Consumers by and large have no problem with customer satisfaction surveys, according to new research from Pitney Bowes that asked 6,000 consumers in France, Germany, the United Kingdom, and the United States about their marketing preferences.
In fact, 75 percent of those surveyed view these kinds of surveys as perfectly acceptable.
The one caution, though, is that surveys shouldn't be too involved. If surveys are too long or detailed, customers will not want to complete them.
For most consumers, surveys show that the company values its customers' opinions and hopefully, they will do something with the information they collect, according to Dan Kohn, vice president of corporate marketing at Pitney Bowes.
This presents a real opportunity for brands to get to know their customers, he says. With the insight learned, brands can then create personalized or custom experiences based on each consumer's preferences, a very acceptable practice for the majority of consumers surveyed.
The research found that the growing trend of personalizing messaging is working for brands. On Web sites, 59 percent of consumers surveyed say they appreciate personalization such as "Welcome, Jane." For transactional sites, especially where purchases are being made, it can be reassuring for Jane to know that the site recognizes her account details and has a record of her interactions.
"It's a sign that [the company] recognizes you," Kohn says. "It gives a sense of confidence that the company knows who you are, values you as a customer, and is using your data wisely."
Conversely, a lack of personalization can be a negative, as six in 10 people surveyed said it was a problem when companies failed to recognize them as repeat customers. "Companies should be respecting the relationship that you've had with them," Kohn says.
But not everyone is enamored with personalization. In Germany, six in 10 consumers viewed such levels of personalization negatively.
Another cultural difference was in the opportunity for cross-selling: While about half of the survey respondents in Germany, the U.K., and the U.S. said cross-selling was OK, 90 percent of French consumers had positive reactions to the practice.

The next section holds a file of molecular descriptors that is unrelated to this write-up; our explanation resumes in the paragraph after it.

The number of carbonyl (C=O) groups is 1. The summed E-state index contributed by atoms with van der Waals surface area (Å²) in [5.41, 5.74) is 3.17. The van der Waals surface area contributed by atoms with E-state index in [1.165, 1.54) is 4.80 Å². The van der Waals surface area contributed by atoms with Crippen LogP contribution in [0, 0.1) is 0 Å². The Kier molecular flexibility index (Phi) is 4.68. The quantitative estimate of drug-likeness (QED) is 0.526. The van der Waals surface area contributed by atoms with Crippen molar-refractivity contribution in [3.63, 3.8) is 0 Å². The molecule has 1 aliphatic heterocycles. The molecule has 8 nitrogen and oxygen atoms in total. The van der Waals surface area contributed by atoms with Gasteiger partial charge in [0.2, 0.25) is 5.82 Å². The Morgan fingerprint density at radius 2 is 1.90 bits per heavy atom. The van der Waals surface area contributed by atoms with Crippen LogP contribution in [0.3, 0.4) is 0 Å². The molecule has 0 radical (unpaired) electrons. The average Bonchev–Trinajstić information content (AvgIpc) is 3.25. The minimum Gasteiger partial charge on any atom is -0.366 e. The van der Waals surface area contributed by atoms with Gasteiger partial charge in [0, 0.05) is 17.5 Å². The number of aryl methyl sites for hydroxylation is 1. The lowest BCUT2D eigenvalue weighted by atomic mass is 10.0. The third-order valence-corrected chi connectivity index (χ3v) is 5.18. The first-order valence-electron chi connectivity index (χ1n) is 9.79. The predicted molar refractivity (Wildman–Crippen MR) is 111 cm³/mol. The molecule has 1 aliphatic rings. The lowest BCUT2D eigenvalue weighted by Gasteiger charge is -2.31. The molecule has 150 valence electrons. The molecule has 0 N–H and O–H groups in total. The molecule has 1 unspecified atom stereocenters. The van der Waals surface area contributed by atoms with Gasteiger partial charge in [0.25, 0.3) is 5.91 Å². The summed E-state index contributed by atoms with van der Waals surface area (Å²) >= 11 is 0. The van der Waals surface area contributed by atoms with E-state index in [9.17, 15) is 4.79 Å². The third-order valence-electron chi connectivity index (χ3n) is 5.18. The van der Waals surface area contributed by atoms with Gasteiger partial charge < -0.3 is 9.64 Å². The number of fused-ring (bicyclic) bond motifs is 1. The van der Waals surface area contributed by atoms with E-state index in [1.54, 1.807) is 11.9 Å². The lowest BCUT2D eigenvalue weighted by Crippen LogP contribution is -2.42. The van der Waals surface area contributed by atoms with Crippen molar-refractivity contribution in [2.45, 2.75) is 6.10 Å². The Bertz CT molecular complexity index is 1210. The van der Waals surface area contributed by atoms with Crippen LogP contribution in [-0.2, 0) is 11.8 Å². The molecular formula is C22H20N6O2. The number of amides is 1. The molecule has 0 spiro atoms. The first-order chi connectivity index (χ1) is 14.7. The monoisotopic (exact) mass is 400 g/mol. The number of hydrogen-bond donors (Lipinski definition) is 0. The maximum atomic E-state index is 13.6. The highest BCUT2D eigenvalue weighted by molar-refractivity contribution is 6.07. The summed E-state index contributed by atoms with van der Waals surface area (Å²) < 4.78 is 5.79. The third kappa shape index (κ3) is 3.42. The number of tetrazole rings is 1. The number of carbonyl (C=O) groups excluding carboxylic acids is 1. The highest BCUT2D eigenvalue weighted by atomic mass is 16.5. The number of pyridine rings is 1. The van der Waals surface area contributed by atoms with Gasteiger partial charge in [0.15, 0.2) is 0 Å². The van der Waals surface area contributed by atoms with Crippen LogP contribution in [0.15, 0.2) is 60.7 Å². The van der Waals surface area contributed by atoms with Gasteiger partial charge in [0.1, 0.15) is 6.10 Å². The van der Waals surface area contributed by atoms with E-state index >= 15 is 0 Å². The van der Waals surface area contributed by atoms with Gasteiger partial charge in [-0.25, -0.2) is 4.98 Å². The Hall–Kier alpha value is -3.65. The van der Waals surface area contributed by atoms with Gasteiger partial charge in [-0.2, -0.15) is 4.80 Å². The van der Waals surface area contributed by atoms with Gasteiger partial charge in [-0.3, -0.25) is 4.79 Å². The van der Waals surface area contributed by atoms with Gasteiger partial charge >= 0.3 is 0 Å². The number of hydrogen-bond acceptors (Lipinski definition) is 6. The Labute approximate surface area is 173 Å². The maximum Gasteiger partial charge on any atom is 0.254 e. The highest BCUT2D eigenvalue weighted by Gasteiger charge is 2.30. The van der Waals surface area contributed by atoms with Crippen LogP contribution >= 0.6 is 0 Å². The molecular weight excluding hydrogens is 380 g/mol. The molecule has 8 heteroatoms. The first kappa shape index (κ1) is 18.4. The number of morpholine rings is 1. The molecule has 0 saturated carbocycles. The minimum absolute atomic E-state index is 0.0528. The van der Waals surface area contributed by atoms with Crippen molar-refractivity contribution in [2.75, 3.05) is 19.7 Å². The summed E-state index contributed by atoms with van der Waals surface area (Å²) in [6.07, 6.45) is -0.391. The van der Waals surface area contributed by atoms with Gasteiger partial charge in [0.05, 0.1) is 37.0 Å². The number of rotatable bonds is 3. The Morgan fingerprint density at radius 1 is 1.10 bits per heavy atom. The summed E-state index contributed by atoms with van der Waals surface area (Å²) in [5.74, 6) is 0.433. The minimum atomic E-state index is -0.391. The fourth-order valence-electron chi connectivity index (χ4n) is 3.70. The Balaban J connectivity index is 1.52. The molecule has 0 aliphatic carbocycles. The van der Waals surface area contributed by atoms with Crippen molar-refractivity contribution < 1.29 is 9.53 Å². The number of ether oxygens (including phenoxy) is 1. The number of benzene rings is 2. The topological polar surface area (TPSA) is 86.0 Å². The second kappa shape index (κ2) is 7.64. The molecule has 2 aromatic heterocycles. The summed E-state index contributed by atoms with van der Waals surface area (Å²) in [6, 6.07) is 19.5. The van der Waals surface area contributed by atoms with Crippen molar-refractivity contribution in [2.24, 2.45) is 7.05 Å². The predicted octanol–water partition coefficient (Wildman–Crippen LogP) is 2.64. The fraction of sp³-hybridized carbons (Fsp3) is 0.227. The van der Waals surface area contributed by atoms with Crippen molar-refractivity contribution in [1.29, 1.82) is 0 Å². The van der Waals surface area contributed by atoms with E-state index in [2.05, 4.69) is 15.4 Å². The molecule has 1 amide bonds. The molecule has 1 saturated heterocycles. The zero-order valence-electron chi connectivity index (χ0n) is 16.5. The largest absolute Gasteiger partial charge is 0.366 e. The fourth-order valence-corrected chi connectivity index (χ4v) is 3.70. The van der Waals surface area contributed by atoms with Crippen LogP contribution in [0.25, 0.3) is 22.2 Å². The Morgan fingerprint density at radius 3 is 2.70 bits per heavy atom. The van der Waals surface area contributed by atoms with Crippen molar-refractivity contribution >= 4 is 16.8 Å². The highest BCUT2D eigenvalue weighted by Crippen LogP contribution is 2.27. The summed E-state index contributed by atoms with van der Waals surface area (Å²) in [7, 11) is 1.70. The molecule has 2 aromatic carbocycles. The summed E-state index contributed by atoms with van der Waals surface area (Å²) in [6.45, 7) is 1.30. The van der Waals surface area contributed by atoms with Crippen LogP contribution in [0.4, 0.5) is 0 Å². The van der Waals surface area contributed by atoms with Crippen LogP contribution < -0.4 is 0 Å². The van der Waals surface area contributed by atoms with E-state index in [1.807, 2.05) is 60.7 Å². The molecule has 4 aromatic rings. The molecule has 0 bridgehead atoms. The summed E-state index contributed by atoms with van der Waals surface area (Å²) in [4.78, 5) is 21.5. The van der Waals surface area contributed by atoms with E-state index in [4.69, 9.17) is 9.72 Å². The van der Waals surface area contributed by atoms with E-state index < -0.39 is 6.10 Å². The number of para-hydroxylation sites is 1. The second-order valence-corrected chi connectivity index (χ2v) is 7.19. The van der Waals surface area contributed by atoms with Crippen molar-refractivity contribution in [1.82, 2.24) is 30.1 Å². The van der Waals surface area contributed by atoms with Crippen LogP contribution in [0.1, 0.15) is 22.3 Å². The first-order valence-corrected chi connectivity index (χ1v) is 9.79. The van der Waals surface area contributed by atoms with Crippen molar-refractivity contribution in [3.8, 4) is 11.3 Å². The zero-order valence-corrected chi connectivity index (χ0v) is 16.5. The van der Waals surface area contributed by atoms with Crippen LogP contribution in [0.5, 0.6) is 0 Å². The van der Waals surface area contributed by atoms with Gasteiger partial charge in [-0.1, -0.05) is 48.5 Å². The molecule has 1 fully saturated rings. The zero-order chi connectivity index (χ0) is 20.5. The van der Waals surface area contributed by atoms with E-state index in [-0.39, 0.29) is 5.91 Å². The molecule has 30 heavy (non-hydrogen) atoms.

Conversely, consumers across the board reacted negatively to brands asking them to support a particular charity or ethical concern (84 percent), sending offers from third-parties (83 percent), and encouraging interaction with other consumers via an online community (81 percent).
"More and more, consumers can tell when a company is being transparent," Kohn points out.
He put together a checklist of marketing best practices, which he called the Dos and Don'ts of Brand Interactions with Customers:
- Do Amp up the level of personalization on the Web (59 percent positive), but the level of personalization has to be relevant to the type of transaction being conducted.
- Don't Let your call center reps get too chummy on the phone (70 percent negative).
Asking the customer for action:
- Do Conduct customer feedback surveys regularly (75 percent positive).
- Don't Invite consumers to create their own homepages(69 percent negative).
- Don't Ask them to recommend you to a friend.
- Do Send a special offer in the mail each month (74 percent positive).
- Don't Send weekly email (89 percent negative).
Invitation to a brand's causes:
- Do Keep customer forums with the customer service efforts, not marketing (81 percent positive).
- Don't Ask the customer to support the brand's charity (84 percent negative).
Kohn notes that every company should take one lesson away from all this: Show that the company is not just in it for themselves, but rather, is willing to build a long-term relationship with its customers.
"This survey confirms that brands should listen to consumers before they send out their communications," Kohn says. "Every interaction must honor the interests of the customer first; only then is a relevant offer or call to action acceptable to consumers. Each conversation between a brand and a customer is an opportunity to delight or disappoint. We’re all learning how to do more of the former and less of the latter."